Our trip from Ecuador to Mexico with a layover in Bogota presented a potentially disastrous situation which I’ve not yet shared with many. I could have found myself sitting in a South American prison cell as a completely innocent man.
Over the past few years, Diane and I have done a bit of International traveling between countries as well as returning to the states for periodic visits. I’m not a fan of International traveling. The security measures and the long lines typical while waiting to clear customs and immigration after hours of travel add more stress to an already painful process.
You may have seen those vendors in International airports offering to wrap your luggage in large volumes of plastic wrap, spinning each item around on a pedestal while wrapping copious amounts of plastic wrap around each piece. I’ve never done it but now that I understand the “why”, I will always do it in the future. I mistakenly presumed it was to add an extra measure of security so that one’s luggage is less likely to be pilfered and items removed. That is not the primary benefit of the plastic wrap!
Diane and I had paid a few extra dollars to sit in the front of the plane. We were traveling with Carmine with us in the cabin and the extra room and early boarding would be a treat for all of us. The first part of our trip from Guayaquil, Ecuador to Bogota, Columbia went just fine. We had about a 1.5 hour layover in Bogota before boarding the last leg to Cancun. We were called to board and as my boarding pass was scanned, I was told that I could not board. I was instructed to walk down a set of nearby stairs and take my hand-carry bag with me. A few others were also being selected for some sort of additional screening. I had heard of this happening to others and wasn’t particularly worried. Diane waited at the boarding gate while I made my way down the stairs.
There were approximately 50 people lined up in the stairway and when I had descended far enough, I could see one armed drug agent standing next to a large stainless steel table slowly and thoroughly inspecting the contents of each piece of luggage that had been pulled aside. After about 10 minutes, another uniformed and armed agent joined him. An airline agent approached us and told us all to claim our luggage pieces from the pieces stacked up on the floor nearby and to be prepared to have it inspected when called. It was easy to spot the piece that belonged to us. It was a large plastic container…like a giant Tupperware box with a fastening lid. Fastening but NOT LOCKED OR SECURED IN ANY WAY. Diane had done a masterful job of packing it with personal documents, mementos,and photos that needed to come to Mexico with us. It was heavy and over-sized and cost some extra bucks to bring.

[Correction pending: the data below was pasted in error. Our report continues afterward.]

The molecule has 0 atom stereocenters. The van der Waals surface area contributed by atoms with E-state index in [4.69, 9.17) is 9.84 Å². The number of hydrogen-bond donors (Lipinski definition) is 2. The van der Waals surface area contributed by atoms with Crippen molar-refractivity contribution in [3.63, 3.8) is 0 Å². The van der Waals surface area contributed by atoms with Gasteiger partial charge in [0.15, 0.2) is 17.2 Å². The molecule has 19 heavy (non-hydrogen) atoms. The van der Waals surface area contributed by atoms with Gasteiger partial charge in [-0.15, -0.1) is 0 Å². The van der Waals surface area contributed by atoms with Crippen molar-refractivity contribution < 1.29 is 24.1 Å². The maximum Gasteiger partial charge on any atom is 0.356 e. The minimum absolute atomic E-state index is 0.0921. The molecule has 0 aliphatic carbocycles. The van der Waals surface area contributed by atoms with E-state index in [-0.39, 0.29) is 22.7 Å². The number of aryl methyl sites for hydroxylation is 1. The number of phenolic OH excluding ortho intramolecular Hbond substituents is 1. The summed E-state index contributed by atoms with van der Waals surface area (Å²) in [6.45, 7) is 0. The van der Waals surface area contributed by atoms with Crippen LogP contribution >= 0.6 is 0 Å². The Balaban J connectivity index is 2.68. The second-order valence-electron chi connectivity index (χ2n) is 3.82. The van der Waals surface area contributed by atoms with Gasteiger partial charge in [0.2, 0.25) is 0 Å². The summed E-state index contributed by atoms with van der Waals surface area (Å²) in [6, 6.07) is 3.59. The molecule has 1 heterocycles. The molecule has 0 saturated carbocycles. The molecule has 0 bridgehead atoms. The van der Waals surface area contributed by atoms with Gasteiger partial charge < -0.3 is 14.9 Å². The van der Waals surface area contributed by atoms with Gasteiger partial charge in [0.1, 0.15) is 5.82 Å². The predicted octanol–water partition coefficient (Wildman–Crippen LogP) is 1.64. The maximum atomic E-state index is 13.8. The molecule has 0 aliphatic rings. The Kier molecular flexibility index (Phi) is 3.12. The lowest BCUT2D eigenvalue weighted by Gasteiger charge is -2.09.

As we waited, the gate agent from the airlines explained that drugs were readily moved, Internationally, by people who worked in airlines’ baggage departments. They would find a likely looking piece of baggage and stuff the drugs inside, telling their contacts on the other end what to look for. Zippered soft luggage can be easily breached, even when the zippers are locked together, by separating the zipper with a common ball point pen, stuffing the drugs inside and sliding the locked zippers across the opening to reseal. Regular passengers could easily become unsuspecting drug mules and suffer severe consequences.
I was suddenly terrified! What if someone had stuffed drugs into this big plastic box? Clearly, I would be detained and or arrested. Diane was waiting at the gate and what was worse was that I had her debit card in my wallet. She would have no immediate access to funds if I was whisked away. I began to freak out but tried very hard not to show it. There were many thousands of pieces of luggage passing through Bogota each day. The odds favored me. Intellect told me to relax. Emotions weren’t cooperating.
I shuffled slowly through the line with an eye on the time. 20 minutes to departure and Diane was still at the gate waiting, not knowing what was happening. My turn!
With some assistance, I hefted the large plastic box onto the steel table and watched the drug agent disassemble the carefully packed contents, smelling and probing and unwrapping carefully wrapped items. In ten minutes or so, it was over and I was released. I hustled back upstairs with 9 minutes left before departure and met a worried Diane waiting for me. We boarded and I collapsed into the seat.
“What was that all about?” she asked.
“Just routine.” I said trying to maintain my composure. “I’ll tell you about it later.”
Like everything else in life, there are no guarantees that wrapping your luggage will prevent tampering however, it seems to add one more layer of protection that unwrapped luggage does not offer. From this point forward…we’re wrapping!